Indian households are investing more in stocks than it may seem

In August 2023, the government shared data showing that the EPFO had invested a total of  ₹1.29 trillion in ETFs from April 2020 to March 2023.
In August 2023, the government shared data showing that the EPFO had invested a total of 1.29 trillion in ETFs from April 2020 to March 2023.

Summary

  • They have been putting in impressive sums of money if we count their swelling indirect investments as well.

Nilesh Shah, a social media celebrity and managing director of Kotak Mahindra Asset Management Company, recently tweeted about the flows of India’s household financial savings into different investment avenues. The summary of his tweet is that Indian households invest very little of their savings in stocks (or in equities).

So, how did Shah arrive at this conclusion? From April 2020 to March 2023, the total flow of household financial savings stood at 86.2 trillion. Of this, 31.6 trillion flowed into fixed deposits of banks and other institutions, while 5.1 trillion flowed into mutual funds (MFs) and stocks, amounting to about 6% of the overall flow. Given this, the remaining 94% went into fixed-income investments, like life insurance schemes, provident and pension funds, fixed deposits and small savings schemes.

Now this is a slightly lazy interpretation of data, something that social media thrives on. First, a part of the premium collected by insurers from households is invested in stocks. Data from Bloomberg suggests that Life Insurance Corporation (LIC) of India had investments in close to 300 stocks as of December 2023. Along with this, private insurance companies also invest in stocks.

Second, the Employees’ Provident Fund Organisation (EPFO) invests a part of the contributions made by individuals in stocks. In August 2022, the government had stated in the Lok Sabha that 85% of the contributions are invested in debt instruments and 15% in exchange traded funds (ETFs), which invest in stocks that make up indices like the BSE Sensex and NSE Nifty.

In August 2023, the government shared data showing that the EPFO had invested a total of 1.29 trillion in ETFs from April 2020 to March 2023. The EPFO started investing in stocks only in 2018-19. Other than the EPFO, the National Pension System also invests in stocks indirectly. Third, all the household money coming into MFs isn’t necessarily going into equity funds that invest in stocks.

While keeping the third point in mind, the money indirectly being invested in stocks through the first two routes needs to be taken into account as well. Once that’s done, it’s safe to say that there is more household money going into stocks, albeit indirectly, than before. Of course, to come up with an exact figure, more aggregate level data is needed in the public domain.

Now, the point about Indians investing only a small amount of their savings in stocks is true at a broader level, though the situation is not entirely as Shah made it out to be. So, why don’t households invest more in stocks?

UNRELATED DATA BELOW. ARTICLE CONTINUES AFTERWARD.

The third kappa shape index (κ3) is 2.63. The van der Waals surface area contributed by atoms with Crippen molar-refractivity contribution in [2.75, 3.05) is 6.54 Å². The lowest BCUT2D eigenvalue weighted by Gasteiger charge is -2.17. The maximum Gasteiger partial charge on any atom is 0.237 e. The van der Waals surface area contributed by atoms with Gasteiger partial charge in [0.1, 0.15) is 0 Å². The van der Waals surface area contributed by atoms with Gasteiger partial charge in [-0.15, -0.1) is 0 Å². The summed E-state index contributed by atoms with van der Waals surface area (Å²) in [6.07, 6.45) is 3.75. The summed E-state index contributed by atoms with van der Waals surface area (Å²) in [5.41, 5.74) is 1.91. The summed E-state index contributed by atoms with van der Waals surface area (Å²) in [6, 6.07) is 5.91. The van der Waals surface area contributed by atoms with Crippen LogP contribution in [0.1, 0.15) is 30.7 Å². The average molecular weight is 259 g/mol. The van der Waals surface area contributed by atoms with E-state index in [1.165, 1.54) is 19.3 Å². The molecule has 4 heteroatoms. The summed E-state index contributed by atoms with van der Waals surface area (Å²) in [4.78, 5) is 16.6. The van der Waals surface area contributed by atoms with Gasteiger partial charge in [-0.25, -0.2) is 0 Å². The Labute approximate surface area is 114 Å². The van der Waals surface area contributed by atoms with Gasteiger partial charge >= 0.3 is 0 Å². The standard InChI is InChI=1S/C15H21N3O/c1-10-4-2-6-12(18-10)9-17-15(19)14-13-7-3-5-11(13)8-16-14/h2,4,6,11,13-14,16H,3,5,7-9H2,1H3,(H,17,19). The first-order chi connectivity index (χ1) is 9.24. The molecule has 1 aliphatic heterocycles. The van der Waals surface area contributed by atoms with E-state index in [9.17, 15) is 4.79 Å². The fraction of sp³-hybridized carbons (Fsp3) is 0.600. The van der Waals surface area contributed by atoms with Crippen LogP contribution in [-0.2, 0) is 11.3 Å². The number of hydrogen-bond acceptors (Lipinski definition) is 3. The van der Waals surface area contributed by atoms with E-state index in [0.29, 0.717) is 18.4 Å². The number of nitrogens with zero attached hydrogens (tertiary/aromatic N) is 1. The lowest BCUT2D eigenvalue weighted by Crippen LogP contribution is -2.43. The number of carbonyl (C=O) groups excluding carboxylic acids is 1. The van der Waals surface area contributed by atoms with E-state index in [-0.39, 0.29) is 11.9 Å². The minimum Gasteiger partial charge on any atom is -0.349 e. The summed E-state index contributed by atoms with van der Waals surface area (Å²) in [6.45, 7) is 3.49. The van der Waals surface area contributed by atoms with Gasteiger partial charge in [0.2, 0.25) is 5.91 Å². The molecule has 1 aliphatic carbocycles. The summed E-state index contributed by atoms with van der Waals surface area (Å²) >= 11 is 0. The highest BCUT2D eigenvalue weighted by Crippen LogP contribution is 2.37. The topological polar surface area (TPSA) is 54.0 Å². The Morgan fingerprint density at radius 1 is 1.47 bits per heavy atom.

First, it’s the amount of risk that people are comfortable with. In their minds, many individuals, especially the older lot, still carry the scars of stock market scams in the years gone by. They often equate investing in stocks with gambling. This is changing. But, like any societal change, it will take time. Of course, many investors now seem to be punting big on stock derivatives (options in particular), rather than buying stocks. As a recent Bloomberg news report pointed out: “In 2023, Indian investors traded more [options contracts] than anywhere else in the world." Retail investors carried out 35% of these trades, with the average time of holding an option being under 30 minutes.

Second, MFs were allowed to use celebrities for advertisements only in 2017. The impact of this can be seen in the ‘Mutual Fund sahi hai’ campaign. Celebrities like Sachin Tendulkar and Mahendra Singh Dhoni mouthing this line improves the top-of-the-mind recall of MFs as an investment avenue.

Third, for many years, the attraction of insurance as a tax-saving investment has been strong, a selling point that insurers have built over the decades. Of course, the saleability of tax-saving MFs has been rather limited. This should now start to change with India’s new income tax regime becoming the default option, for which tax deductions under Section 80C have been done away with. So, individuals will now have to invest for the sake of investing well, and not just to save tax, and hopefully, over a period of time, they’ll realize that investing indirectly in stocks through MFs is a much better way than through life-insurance policies.

Finally, outstanding investments in MFs in 2019-2020 had stood at 5.9% of India’s gross domestic product (GDP), jumping to 8.7% in 2022-23, after touching a high of 9.2% in 2021-22. Some of this jump is because of investors investing more money in equity MFs—except for the pandemic year of 2020-21. Further, from April 2020 to March 2023, investors on the whole withdrew money from open-ended income/debt MFs. Investments in life insurance funds have gone up from 19.3% to 22.2%. Investments in pension funds have gone up from 2.9% of GDP in 2020-21 to 3.3% in 2022-23 (data for 2019-20 isn’t available). Of course, along with fresh investments, rising stock prices have also contributed to the jump. Meanwhile, outstanding investments in bank fixed deposits shrank from 48.2% in 2019-20 to 46.6% in 2022-23. So, clearly, households are holding a greater proportion of their savings in stocks than before, albeit indirectly, and a lot of it, though not all, is held through MFs.

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